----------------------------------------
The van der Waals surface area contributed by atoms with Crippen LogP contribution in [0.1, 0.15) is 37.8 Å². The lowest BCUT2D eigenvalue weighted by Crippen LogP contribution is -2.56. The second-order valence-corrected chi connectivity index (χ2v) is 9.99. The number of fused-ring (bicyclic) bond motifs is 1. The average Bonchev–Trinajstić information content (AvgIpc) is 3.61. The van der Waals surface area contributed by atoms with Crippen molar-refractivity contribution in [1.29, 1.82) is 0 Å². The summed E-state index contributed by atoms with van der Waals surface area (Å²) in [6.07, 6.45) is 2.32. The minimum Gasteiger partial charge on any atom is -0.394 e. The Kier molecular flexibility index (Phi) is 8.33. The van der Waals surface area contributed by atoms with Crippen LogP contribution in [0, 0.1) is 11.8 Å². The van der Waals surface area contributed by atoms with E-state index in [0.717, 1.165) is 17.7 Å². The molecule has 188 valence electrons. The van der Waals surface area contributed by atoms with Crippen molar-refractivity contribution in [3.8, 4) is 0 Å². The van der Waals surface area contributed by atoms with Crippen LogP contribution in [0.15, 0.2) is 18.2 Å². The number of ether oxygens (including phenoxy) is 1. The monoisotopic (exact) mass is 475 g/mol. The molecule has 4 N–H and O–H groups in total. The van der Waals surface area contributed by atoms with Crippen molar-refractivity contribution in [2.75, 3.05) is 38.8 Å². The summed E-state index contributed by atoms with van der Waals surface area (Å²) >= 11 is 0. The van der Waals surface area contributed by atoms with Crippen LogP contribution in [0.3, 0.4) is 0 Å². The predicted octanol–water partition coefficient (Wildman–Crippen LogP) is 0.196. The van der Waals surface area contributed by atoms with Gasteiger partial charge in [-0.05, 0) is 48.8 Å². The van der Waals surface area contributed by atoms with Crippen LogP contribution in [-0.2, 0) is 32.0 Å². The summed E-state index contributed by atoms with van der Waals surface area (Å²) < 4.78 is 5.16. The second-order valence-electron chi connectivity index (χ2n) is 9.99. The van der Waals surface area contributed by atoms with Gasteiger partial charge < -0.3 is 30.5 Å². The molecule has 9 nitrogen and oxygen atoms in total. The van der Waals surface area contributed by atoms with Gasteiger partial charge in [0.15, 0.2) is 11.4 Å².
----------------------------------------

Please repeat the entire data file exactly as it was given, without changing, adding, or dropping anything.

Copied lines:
The van der Waals surface area contributed by atoms with Crippen LogP contribution in [0.1, 0.15) is 37.8 Å². The lowest BCUT2D eigenvalue weighted by Crippen LogP contribution is -2.56. The second-order valence-corrected chi connectivity index (χ2v) is 9.99. The number of fused-ring (bicyclic) bond motifs is 1. The average Bonchev–Trinajstić information content (AvgIpc) is 3.61. The van der Waals surface area contributed by atoms with Crippen molar-refractivity contribution in [1.29, 1.82) is 0 Å². The summed E-state index contributed by atoms with van der Waals surface area (Å²) in [6.07, 6.45) is 2.32. The minimum Gasteiger partial charge on any atom is -0.394 e. The Kier molecular flexibility index (Phi) is 8.33. The van der Waals surface area contributed by atoms with Crippen LogP contribution in [0, 0.1) is 11.8 Å². The van der Waals surface area contributed by atoms with E-state index in [0.717, 1.165) is 17.7 Å². The molecule has 188 valence electrons. The van der Waals surface area contributed by atoms with Crippen molar-refractivity contribution in [3.8, 4) is 0 Å². The van der Waals surface area contributed by atoms with Crippen LogP contribution in [0.15, 0.2) is 18.2 Å². The number of ether oxygens (including phenoxy) is 1. The monoisotopic (exact) mass is 475 g/mol. The molecule has 4 N–H and O–H groups in total. The van der Waals surface area contributed by atoms with Crippen molar-refractivity contribution in [2.75, 3.05) is 38.8 Å². The summed E-state index contributed by atoms with van der Waals surface area (Å²) >= 11 is 0. The van der Waals surface area contributed by atoms with Crippen LogP contribution in [0.3, 0.4) is 0 Å². The predicted octanol–water partition coefficient (Wildman–Crippen LogP) is 0.196. The van der Waals surface area contributed by atoms with Gasteiger partial charge in [-0.05, 0) is 48.8 Å². The van der Waals surface area contributed by atoms with Crippen LogP contribution in [-0.2, 0) is 32.0 Å². The summed E-state index contributed by atoms with van der Waals surface area (Å²) < 4.78 is 5.16. The second-order valence-electron chi connectivity index (χ2n) is 9.99. The van der Waals surface area contributed by atoms with Gasteiger partial charge < -0.3 is 30.5 Å². The molecule has 9 nitrogen and oxygen atoms in total. The van der Waals surface area contributed by atoms with Gasteiger partial charge in [0.15, 0.2) is 11.4 Å².